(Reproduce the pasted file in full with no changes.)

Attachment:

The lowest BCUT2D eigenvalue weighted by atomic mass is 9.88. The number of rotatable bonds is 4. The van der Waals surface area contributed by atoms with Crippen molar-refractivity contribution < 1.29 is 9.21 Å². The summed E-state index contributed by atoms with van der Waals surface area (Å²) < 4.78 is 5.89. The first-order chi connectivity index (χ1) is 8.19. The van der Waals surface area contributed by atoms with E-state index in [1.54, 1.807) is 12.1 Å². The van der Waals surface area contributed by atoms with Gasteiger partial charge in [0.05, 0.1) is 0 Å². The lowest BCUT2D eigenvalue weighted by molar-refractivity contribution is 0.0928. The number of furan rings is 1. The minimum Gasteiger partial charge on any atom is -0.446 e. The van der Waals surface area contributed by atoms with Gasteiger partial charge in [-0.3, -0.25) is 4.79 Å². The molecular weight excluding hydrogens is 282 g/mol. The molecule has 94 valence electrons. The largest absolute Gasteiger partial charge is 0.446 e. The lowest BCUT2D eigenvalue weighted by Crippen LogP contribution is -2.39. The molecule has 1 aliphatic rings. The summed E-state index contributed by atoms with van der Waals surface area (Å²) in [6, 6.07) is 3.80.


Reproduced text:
The lowest BCUT2D eigenvalue weighted by atomic mass is 9.88. The number of rotatable bonds is 4. The van der Waals surface area contributed by atoms with Crippen molar-refractivity contribution < 1.29 is 9.21 Å². The summed E-state index contributed by atoms with van der Waals surface area (Å²) < 4.78 is 5.89. The first-order chi connectivity index (χ1) is 8.19. The van der Waals surface area contributed by atoms with E-state index in [1.54, 1.807) is 12.1 Å². The van der Waals surface area contributed by atoms with Gasteiger partial charge in [0.05, 0.1) is 0 Å². The lowest BCUT2D eigenvalue weighted by molar-refractivity contribution is 0.0928. The number of furan rings is 1. The minimum Gasteiger partial charge on any atom is -0.446 e. The van der Waals surface area contributed by atoms with Gasteiger partial charge in [-0.3, -0.25) is 4.79 Å². The molecular weight excluding hydrogens is 282 g/mol. The molecule has 94 valence electrons. The largest absolute Gasteiger partial charge is 0.446 e. The lowest BCUT2D eigenvalue weighted by Crippen LogP contribution is -2.39. The molecule has 1 aliphatic rings. The summed E-state index contributed by atoms with van der Waals surface area (Å²) in [6, 6.07) is 3.80.